A cooperation agreement with the French region of Brittany aims to strengthen Scotland’s position as a leader in Europe’s offshore renewables industry.

The Scottish and UK Governments have ambitious renewable energy targets, but the demand for increased infrastructure has led to concerns about loss of agriculturally productive land, especially in the north east of Scotland.

The Scottish Government has signed a bilateral Memorandum of Understanding (MOU) with Brittany, the first of its kind for Scotland with a region in France.

The MOU will provide Scottish companies with opportunities to capitalise and share best practices on the expansion of offshore wind projects off the coast of Brittany.

A delegation of fifteen Scottish companies – supported by Scottish Development International - recently met representatives from Brittany’s offshore wind sector to discuss future collaboration.

The MOU will also instigate a programme of actions that will cover institutional relations, culture and heritage, education and research, fisheries and diaspora.

Separately, the Scottish Government signed the Rennes Declaration, which will build on existing cultural, historical and linguistic bonds with Brittany, Ireland, Wales and the Spanish Region of Galicia.

The Forum will also be an opportunity to discuss collaboration with other partners such as Cornwall and the Spanish Region of Asturias.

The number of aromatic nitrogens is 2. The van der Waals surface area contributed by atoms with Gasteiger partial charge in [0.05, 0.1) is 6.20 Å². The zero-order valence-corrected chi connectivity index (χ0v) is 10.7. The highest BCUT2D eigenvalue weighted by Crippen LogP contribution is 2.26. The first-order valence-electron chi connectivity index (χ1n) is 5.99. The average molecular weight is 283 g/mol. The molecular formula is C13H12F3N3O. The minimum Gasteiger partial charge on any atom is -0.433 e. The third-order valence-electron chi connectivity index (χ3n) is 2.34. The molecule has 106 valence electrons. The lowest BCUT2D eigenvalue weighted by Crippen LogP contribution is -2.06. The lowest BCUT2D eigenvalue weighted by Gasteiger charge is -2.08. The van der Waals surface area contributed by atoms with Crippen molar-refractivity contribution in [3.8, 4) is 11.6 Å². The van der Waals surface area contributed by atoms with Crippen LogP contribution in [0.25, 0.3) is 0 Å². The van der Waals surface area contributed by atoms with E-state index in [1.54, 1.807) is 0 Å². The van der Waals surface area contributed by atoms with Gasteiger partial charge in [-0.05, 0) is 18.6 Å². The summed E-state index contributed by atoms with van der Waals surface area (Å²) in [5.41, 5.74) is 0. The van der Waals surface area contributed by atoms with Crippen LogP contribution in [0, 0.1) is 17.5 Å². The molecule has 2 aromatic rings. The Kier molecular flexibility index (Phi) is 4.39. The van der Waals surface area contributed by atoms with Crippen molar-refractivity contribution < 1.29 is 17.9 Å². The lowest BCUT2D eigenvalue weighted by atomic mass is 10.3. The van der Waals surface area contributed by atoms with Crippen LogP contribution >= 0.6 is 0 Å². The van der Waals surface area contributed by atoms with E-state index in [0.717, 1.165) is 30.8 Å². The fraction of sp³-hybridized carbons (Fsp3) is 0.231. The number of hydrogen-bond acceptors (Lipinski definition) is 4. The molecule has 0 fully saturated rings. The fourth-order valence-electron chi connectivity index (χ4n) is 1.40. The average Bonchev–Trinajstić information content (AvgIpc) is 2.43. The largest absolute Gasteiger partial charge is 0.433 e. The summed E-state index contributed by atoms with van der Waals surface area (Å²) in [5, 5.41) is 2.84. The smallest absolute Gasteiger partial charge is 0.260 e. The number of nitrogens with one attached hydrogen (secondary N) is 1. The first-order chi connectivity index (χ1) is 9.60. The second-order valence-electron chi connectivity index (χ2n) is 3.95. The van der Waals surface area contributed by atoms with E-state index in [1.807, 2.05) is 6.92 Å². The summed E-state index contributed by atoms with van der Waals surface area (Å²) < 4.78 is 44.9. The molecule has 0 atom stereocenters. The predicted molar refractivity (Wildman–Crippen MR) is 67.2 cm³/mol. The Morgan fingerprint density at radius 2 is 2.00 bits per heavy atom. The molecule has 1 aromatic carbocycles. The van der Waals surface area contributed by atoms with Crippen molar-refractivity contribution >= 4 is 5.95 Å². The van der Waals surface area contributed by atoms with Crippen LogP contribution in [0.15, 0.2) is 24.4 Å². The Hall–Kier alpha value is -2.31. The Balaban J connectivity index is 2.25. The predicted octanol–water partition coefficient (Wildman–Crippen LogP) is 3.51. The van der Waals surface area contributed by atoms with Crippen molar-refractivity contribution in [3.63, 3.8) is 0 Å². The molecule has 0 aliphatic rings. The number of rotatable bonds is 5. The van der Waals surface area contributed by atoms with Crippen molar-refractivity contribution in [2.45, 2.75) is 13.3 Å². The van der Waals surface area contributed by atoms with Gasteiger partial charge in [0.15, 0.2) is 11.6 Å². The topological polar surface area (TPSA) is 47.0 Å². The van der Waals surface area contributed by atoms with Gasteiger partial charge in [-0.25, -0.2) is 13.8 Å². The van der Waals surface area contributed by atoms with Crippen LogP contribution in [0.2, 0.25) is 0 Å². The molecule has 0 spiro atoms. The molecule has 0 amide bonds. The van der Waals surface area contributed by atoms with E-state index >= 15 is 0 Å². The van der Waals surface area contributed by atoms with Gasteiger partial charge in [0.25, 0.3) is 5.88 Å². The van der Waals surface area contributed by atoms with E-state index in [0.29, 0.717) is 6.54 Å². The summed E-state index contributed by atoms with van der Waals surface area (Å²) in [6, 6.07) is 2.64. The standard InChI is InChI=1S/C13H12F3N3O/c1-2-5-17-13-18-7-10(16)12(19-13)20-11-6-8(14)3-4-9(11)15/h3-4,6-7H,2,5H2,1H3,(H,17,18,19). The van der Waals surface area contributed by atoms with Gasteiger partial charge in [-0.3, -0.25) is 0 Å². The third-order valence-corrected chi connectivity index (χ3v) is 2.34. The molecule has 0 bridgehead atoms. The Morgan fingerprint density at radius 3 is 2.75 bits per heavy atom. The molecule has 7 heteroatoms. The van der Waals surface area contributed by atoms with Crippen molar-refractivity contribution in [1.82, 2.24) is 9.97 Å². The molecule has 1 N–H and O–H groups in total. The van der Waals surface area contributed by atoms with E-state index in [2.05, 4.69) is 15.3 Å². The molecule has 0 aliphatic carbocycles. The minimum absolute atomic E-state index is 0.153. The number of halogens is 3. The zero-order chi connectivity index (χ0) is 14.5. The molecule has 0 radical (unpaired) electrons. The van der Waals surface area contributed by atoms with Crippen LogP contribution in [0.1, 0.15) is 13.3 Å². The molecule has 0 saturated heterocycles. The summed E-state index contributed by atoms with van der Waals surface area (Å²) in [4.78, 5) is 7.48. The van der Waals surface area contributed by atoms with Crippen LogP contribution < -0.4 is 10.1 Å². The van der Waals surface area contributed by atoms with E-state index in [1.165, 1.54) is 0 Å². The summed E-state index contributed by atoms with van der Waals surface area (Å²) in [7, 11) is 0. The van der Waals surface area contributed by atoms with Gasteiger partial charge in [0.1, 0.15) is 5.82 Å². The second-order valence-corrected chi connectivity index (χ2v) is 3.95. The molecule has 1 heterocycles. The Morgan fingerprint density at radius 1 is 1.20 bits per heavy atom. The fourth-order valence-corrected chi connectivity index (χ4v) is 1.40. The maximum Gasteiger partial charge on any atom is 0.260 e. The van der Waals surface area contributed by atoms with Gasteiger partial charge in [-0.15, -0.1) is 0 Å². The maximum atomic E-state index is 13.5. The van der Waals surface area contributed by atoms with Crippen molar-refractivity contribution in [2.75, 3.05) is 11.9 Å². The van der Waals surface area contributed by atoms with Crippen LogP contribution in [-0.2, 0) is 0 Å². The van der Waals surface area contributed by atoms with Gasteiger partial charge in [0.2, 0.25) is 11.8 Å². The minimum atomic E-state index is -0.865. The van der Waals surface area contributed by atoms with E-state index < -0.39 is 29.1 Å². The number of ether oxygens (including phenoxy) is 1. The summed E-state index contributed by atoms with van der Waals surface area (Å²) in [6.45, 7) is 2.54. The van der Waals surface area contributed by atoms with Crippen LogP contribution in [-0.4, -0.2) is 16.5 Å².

In Rennes, attending the first ever Celtic Forum, Deputy First Minister Shona Robison said:

“Scotland is working with our partners in Europe and this MOU and Declaration will help us collaborate across a range of topics.

“The people of Scotland resoundingly rejected Brexit, yet it has caused significant adverse impacts to our economy and trade relations. In spite of this, the Scottish Government remains firmly committed to developing partnerships with our European neighbours.

“We are keen to maximise opportunities for Scottish companies to learn from our Celtic partners as we look towards a future with cleaner, greener energy.

“Scotland’s rich renewables endowment means we can not only generate enough cheap green electricity to power Scotland’s economy, but can also export electricity to our neighbours, supporting jobs here in Scotland and the decarbonisation ambitions of our partners.”

Michael Hook, Business Development Director of Swift Anchors, based in Edinburgh said:

“We are keen to capitalise on the opportunities that we expect to see from the deployment of floating offshore wind in Brittany waters, so we applaud the steps being taken by the Scottish Government and Brittany’s regional government to establish closer economic and cultural ties.

“With the help of Scottish Development International, we have established good links within Brittany following a series of joint initiatives including Swift Anchors' attendance at the Bretagne Ocean Power event in Rennes earlier this year, where the quality of engagement and depth of interest in our anchoring solutions and potential collaboration were evident. Today’s agreement between the two governments gives us further encouragement to our business efforts in Brittany.”